In the days following Donald Trump’s inauguration as the 45th President of the United States, George Orwell’s classic dystopian novel rocketed to first place on Amazon’s best seller list. With how stuck in the 1980’s our gilded president seems to be, it was almost as though Orwell’s tale was finally going to come true.
I was in the Women’s March in NYC and saw the fervor among the protesters, and I listened to and read the foamy declarations from every liberal source. The consensus is that with the renewal of nationalistic and overtly racist political action coming from Trump cronies like Steve Bannon, the United States is on the precipice of becoming a failed state.
I have a confession to make. Up until this spring I’d never read 1984. In the first few weeks of the Trump presidency, it seemed as though each day lasted a week as the events unfolding made us all feel like 48% of the voters had thrust 100% of us into a four-year long reality TV show with Donald Trump as the main character. I tend to be just as skeptical of the vapid frothing that comes from hard-line Republicans as I am with the smugness of liberals.
This winter my dad gave me an old copy of 1984 and I sat down and gave it a read. Turns out not very many of the protesters had read it. Or if they had, they’ve got a really dark perception of current reality and need their snowflake privilege apps updated. The dark and diabolical nature of the state painted by Orwell in 1984 was terrifying. It reminded me strongly of Kafka’s the Trial.
When President Trump’s “Orwellian” Presidential Advisory Commission on Election Integrity sent a letter to all 50 states asking for voter data, most refused. At this point, I believe it is up to 46 states that have refused, after Chris Christie finally decided from his beach chair to join the other 45. The country painted in 1984 has no contact with the outside world – Donald Trump spent his day today bashing Barack Obama at the G20 summit.
I am not trying to downplay the struggle. Resistance to tyranny is our patriotic duty.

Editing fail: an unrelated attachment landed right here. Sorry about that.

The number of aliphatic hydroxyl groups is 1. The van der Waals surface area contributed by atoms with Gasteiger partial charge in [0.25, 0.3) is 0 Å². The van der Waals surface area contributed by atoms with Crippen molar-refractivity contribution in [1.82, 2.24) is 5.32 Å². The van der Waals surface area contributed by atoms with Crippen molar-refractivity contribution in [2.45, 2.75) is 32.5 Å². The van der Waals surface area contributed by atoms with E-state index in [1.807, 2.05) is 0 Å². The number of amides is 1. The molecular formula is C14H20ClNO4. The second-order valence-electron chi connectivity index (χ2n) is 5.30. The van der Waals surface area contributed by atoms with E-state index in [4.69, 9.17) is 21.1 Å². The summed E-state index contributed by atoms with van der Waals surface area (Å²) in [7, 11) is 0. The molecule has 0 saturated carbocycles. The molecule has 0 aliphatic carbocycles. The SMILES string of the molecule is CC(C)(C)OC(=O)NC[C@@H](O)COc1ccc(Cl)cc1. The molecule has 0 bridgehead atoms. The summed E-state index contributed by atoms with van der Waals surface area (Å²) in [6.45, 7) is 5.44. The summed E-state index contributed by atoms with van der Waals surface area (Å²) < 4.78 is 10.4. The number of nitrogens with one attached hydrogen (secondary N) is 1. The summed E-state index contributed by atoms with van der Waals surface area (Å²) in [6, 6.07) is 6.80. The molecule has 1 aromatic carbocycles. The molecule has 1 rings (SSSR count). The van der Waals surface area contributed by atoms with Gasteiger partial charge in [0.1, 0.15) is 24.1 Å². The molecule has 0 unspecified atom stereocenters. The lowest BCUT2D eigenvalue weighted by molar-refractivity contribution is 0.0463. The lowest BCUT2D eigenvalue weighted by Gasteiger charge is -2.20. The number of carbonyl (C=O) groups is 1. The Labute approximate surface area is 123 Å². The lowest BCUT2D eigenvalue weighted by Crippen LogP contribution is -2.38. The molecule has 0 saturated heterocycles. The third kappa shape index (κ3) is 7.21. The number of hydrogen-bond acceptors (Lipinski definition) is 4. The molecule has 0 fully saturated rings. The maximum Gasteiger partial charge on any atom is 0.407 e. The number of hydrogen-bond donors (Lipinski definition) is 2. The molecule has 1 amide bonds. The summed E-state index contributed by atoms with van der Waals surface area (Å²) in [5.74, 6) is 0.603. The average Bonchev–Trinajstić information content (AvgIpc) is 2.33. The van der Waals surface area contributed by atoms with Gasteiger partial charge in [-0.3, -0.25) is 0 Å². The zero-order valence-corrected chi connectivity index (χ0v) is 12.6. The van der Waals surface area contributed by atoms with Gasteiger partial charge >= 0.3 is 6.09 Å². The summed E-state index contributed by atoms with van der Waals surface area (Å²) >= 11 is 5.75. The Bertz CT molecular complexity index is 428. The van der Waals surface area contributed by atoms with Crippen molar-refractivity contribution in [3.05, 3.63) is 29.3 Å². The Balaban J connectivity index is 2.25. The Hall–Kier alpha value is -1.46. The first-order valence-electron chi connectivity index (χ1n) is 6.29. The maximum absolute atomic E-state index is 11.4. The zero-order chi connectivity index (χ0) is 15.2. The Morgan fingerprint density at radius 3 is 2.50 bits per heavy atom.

What I am reminded of regularly is how young and undeveloped our identity as a country is. Donald Trump does not threaten the fabric of our society. He certainly gives us challenges to overcome and his campaign succeeding says a lot about the systemic racism in our country that has existed since it began. But the prevalence of racism and deeply fragile worldviews that many of his supporters have isn’t new. When I spent a few months in 2012 working in Haines City FL I spent almost all of my time working out of the Holmes Funeral home. Claude Holmes Sr. had been the first Black mayor of the town in 1977. The funeral home was the cultural hub of the black community in Haines City. I quickly learned to start every volunteer recruitment call with letting the person know I was calling from the funeral home and that Deliria Holmes said hi. I pretty much never saw any white people in Haines City during my 8 weeks working there. I was on the West side of town, and the white people all lived on the East side of the town. The separating line was the railroad tracks.
Seeing the divide so clearly during this job was my personal first taste of the rampant racism of whites in the South. [Of course there is plenty of racism up North too, we have our own variety in my hometowns of Philly and NYC.]
It is wrong to think that Donald Trump being elected means either we have descended from the idyllic heaven of Barack Obama’s presidency or that having a white man in the presidency ensures America is Great Again. I have a treasured copy of candidate Barack Obama’s address on race from March of 2008. It’s about forming a more perfect union. We are but one generation in a long, slow march towards the ideals of our founders.
It is each citizen (and immigrant dreamer)’s responsibility to shoulder the burden from the previous generation and work towards that vision. Big Brother is not watching, there are 330 million Americans and Big Brother doesn’t know or care much for individuals – it is hubris to think that Donald Trump will destroy America. Remember what the moral of Will McAvoy’s epic rant about how America isn’t the greatest country on earth? I do.